Chess Introduction to Chess How to Play Chess


Chess Moves

Opening Moves

Opening Moves Part 2

Middlegame Moves

Middlegame Moves Part 2


Endgame Part 2

Endgame Part 3

Chess Tactics

Special Chess Moves

Chess Terms

Chess Sets

Chess Clocks

Chess Tables

Chess Computer



Chess Endgame


The endgame differs from both the opening and the middlegame in many aspects. It has its own rules of thumb, quite different from those in the other phases of the game, since the number of the pieces left on the board is small. It is important to play the endgame correctly, or else the efforts spent to arrive at it may be lost.

The 'king safety' principle that applied to both the opening and the middlegame no longer holds. It is hard for the enemy pieces to combine properly and begin a winning attack. Instead, the king is playing a key role, his power increasing as the number of the pieces reduces. It is necessary to make one's king active by transferring him to the centre or wherever is needed.

Pawn promotions are typical in the endgame. Trying to promote a free pawn or creating a free pawn is a common plan. All available forces need to cooperate for this purpose. The king himself may be needed to help the promotion. Promoting a pawn usually means to win the game, so the opponent will probably sacrifice some material if he can not prevent it otherwise.

The key notions of development and tempo no longer apply (or at least, not to that degree). Instead, pieces need to be placed correctly, which requires the construction of a plan. A common rule of thumb is 'do not hurry in the endgame'; it is easy to see in which cases it applies and when tempi are important.

The pieces involved define different strategic factors. In an endgame including rooks the seventh (or the second) rank may be of critical value; this is because the king is usually still on the eighth (first) rank after the middlegame and if the enemy rook penetrates through the seventh (second) rank, he will restrict the king's activation whilst threatening the pawns on this rank.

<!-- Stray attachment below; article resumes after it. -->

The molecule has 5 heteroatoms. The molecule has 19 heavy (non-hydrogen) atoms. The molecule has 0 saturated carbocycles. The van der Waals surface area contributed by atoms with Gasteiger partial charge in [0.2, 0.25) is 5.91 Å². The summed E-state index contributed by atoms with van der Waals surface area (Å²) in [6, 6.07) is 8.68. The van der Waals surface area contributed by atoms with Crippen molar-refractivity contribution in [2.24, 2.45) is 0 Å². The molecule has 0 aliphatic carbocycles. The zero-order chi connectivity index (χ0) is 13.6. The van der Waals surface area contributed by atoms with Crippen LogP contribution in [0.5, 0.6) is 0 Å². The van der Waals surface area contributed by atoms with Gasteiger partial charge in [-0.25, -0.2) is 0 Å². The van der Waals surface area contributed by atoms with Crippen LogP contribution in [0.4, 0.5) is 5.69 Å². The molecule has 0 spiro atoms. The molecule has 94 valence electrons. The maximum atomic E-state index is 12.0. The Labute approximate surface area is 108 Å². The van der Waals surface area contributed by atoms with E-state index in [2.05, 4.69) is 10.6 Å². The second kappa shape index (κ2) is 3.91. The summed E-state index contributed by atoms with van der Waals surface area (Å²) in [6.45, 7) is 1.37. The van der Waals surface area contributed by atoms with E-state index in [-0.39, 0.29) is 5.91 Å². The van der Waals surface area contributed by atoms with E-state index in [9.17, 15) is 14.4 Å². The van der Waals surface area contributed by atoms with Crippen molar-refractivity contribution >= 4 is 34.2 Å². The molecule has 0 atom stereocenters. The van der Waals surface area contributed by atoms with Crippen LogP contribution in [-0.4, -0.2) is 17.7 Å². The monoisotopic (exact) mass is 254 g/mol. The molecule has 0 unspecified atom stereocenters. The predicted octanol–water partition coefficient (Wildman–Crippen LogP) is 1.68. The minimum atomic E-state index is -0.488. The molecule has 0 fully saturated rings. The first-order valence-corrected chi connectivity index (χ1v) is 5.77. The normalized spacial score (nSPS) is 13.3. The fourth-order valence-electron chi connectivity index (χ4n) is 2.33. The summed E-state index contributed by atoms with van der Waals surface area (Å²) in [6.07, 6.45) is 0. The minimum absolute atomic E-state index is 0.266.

In rook endings where promotions are intended, a rook is best placed behind a pawn, either friendly or enemy, so that his mobility increases as the pawn advances. The king is best placed in front of a pawn, either friendly or enemy, to assist or prevent its promotion.

In light piece endings, a bishop is more valuable when his pawns are placed on squares of the opposite color than the bishop's square, allowing him to move with freedom and threaten the enemy pawns. Also a bishop is worth more when the centre is open and there are pawns on both wings, for he can exploit his increased mobility. In the contrary a knight is better when the position is closed and the pawns blocked.

To play the endgame correctly one needs to know the basic endings very well. The basic endings are trivial situations, with very few pieces on the board; these positions arise all the time. Having a fair understanding of these basic endings helps the analysis very much. For example, assume that WHITE has found a line which eventually leaves him with his king on e8 and a pawn on e6, while the black king is on g8. He may stop counting further, because he knows that this position is won for WHITE; the pawn promotes easily and the basic ending King + Queen vs. King (after the promotion) is winning.

Basic chess endings include :
King vs. King
King + Pawn vs. King
King + Knight vs. King
King + Bishop vs. King
King + Rook vs. King
King + Queen vs. King
King + Knight + Bishop vs. King
King + Knight + Pawn vs. King
King + Bishop + Pawn vs. King
and more.

It seems to be a complicated matter, but it is far from truth. Most of them are quite straight-forward and need no effort to understand. Awareness of the basic endings provides a solid background for further understanding of the endgame.



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